NaNoWriMo is a self-enforced challenge for writers anywhere and everywhere to write 50 000 words in the month of November. Designed to get heads down and ideas flowing, NaNoWriMo is an annual event that can bring both joy and a slight slither of pain to your friendly neighbourhood novelist. So with November fast approaching here are some handy hints on NaNoWriMo.

First things first

Sleep is important. Socialising is important. Work, university, and school are all important. Don’t let the challenge turn you into an anti-social zombie. Don’t forget to get those 7.5 hours of sleep. Make sure you take a break to talk to people who aren’t citizens of your imagination. Certainly don’t forget that you have a life before and after NaNoWriMo. Perhaps most importantly, remember that the Food and Drug Administration (FDA) deems 400 milligrams per day a safe quantity of caffeine to be consumed.

Winning isn’t everything

Yes, it’s a challenge. Yes, winning does earn you prizes, bragging rights, and that word ‘winner’ synonymous with your name. However, NaNoWriMo is about writing. It is about getting ideas flowing, setting a goal and striving to achieve it. If you achieve the goal, then not only do you feel fantastic for creating those 50 000 words but you get the title of ‘winner’ as an added bonus. Don’t be the person who wins for the sake of winning. You don’t want to be a winner of NaNoWriMo at the expense of writing the word ‘fish’ 49 999 times with ‘whale’ thrown in the middle for something different. Winning isn’t everything. Don’t let the ideal of victory distract you from the spirit of the challenge. Don’t repeat yourself 50 000 times, or submit something you’ve written prior to the 1st of November. It is an activity in writing, so it’s not actually winning if you don’t do any writing.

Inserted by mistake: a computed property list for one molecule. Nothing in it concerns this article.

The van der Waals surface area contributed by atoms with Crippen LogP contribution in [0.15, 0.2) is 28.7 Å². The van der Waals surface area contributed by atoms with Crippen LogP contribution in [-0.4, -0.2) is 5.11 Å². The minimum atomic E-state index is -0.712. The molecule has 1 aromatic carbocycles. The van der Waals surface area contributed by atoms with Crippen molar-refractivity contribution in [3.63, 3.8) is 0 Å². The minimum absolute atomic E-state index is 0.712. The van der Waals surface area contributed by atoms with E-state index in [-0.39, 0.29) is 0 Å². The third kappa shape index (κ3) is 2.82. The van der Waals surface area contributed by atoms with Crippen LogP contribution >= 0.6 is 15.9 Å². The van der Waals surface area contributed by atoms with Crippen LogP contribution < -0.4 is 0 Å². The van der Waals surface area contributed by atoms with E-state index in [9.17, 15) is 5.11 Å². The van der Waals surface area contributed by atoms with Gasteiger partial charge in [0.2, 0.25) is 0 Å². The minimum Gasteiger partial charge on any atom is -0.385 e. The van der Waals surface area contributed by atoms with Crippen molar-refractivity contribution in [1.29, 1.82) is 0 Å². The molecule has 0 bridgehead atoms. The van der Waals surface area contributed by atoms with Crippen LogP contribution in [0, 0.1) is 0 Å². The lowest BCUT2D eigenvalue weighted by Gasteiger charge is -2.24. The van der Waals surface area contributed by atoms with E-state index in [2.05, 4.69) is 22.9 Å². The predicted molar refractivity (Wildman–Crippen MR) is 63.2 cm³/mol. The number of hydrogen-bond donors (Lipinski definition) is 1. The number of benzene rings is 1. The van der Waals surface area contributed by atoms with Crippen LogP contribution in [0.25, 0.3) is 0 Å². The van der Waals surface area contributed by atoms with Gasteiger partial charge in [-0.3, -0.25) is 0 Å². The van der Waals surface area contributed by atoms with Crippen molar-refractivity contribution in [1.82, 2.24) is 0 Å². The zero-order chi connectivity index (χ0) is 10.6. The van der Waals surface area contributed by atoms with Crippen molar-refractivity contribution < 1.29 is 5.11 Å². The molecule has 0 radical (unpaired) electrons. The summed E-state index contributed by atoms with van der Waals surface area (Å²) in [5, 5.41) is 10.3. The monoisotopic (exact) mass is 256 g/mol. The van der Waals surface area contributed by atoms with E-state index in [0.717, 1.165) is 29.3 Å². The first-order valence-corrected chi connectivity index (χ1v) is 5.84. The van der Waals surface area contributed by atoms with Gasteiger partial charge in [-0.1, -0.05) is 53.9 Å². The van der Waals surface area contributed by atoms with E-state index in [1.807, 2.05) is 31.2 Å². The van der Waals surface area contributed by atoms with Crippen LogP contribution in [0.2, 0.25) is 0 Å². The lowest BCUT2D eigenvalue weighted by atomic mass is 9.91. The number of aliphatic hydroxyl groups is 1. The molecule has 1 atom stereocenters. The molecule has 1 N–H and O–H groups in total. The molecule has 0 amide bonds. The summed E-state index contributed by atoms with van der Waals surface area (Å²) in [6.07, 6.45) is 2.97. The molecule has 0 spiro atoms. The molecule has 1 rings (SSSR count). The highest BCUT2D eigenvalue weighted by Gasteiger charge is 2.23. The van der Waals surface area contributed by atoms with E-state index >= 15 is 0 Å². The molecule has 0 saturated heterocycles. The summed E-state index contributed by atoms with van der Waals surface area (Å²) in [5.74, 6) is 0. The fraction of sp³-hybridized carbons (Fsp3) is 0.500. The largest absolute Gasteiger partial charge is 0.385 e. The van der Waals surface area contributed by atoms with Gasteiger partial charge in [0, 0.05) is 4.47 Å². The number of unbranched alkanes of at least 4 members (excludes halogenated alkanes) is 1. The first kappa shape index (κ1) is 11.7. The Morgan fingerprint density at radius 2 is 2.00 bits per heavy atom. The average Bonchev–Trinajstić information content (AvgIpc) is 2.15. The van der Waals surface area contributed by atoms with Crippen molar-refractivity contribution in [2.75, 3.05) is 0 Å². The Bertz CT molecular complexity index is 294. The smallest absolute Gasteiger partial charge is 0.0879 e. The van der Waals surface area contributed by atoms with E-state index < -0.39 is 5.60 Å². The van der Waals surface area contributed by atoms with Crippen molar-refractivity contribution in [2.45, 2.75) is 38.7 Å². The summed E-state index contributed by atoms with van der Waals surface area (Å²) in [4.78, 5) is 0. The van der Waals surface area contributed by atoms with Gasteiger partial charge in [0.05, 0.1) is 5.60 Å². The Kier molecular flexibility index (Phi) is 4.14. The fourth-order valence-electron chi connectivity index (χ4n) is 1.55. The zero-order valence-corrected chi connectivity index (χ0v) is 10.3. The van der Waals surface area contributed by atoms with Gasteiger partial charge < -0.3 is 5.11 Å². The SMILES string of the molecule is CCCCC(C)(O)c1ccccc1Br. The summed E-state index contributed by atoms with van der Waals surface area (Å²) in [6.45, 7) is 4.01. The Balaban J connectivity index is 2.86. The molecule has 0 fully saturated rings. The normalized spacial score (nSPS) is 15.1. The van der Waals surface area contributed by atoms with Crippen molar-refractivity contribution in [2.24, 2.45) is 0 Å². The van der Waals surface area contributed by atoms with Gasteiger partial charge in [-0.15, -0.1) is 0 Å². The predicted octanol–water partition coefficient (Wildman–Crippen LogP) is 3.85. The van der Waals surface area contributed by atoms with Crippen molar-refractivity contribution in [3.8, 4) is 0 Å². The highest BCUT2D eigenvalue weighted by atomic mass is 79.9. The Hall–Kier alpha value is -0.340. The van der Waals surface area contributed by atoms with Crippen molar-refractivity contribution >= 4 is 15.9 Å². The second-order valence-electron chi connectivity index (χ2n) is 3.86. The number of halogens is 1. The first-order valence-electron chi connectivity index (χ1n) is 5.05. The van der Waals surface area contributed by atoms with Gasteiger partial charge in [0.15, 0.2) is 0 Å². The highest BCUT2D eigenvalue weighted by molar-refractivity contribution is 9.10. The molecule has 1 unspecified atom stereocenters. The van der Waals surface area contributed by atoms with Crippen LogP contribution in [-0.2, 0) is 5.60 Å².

Don’t stress the numbers

It’s a bit of a strange concept for a challenge centred around reaching a set number. But 50 000 words is a mighty big value and can be daunting, especially for first-time participants. However, it’s only 1667 words a day. Some days you can’t write, some days you can only get 400 or 500 words out. But don’t stress it because other days you’ll write 2000 or 3000, maybe even 5000. If you can’t reach a daily goal, don’t freak out you’ll make up for it elsewhere and ‘winning isn’t everything’. There is nothing wrong with a participant trophy when you get the all important words of a story out of it.

Editing isn’t important

That statement broke the hearts of grammar enthusiasts everywhere. But once again, NaNoWriMo is about writing, and writing, and writing. Although it might be cringe-worthy, it’s quicker to write unedited work. Your NaNoWriMo manuscript is sub draft one, unlikely to be read by anyone but yourself until better refined. It doesn’t have to be a masterpiece and it certainly doesn’t need to be grammatically perfect. Don’t fret about grammar, spelling, or formatting— it can distract you. Instead of writing you will go back and start trying to edit. Turn off that editing part of your brain until December and just write.

Write what you want to write

Lastly, write what you feel like writing. If you want to write an anthology, write an anthology. If you want to write fan-fiction, then write fan-fiction. Scripts, novels, whatever you want to write, write it. Genre doesn’t matter. The format doesn’t matter. Your ideas and getting them on paper matters. If you want, build an in depth plan before November. Do it. If planning isn’t for you, make it up as you go along. It’s your story, your choice and if you can write 50 000 words about it, then do it.

NaNoWriMo 2016 kicks off on the 1st of November. Grab the healthy portion of caffeine, find some writing buddies and give 50 000 in a month a try. You can set up a profile and find more information about NaNoWriMo on the official website. Good luck novelists.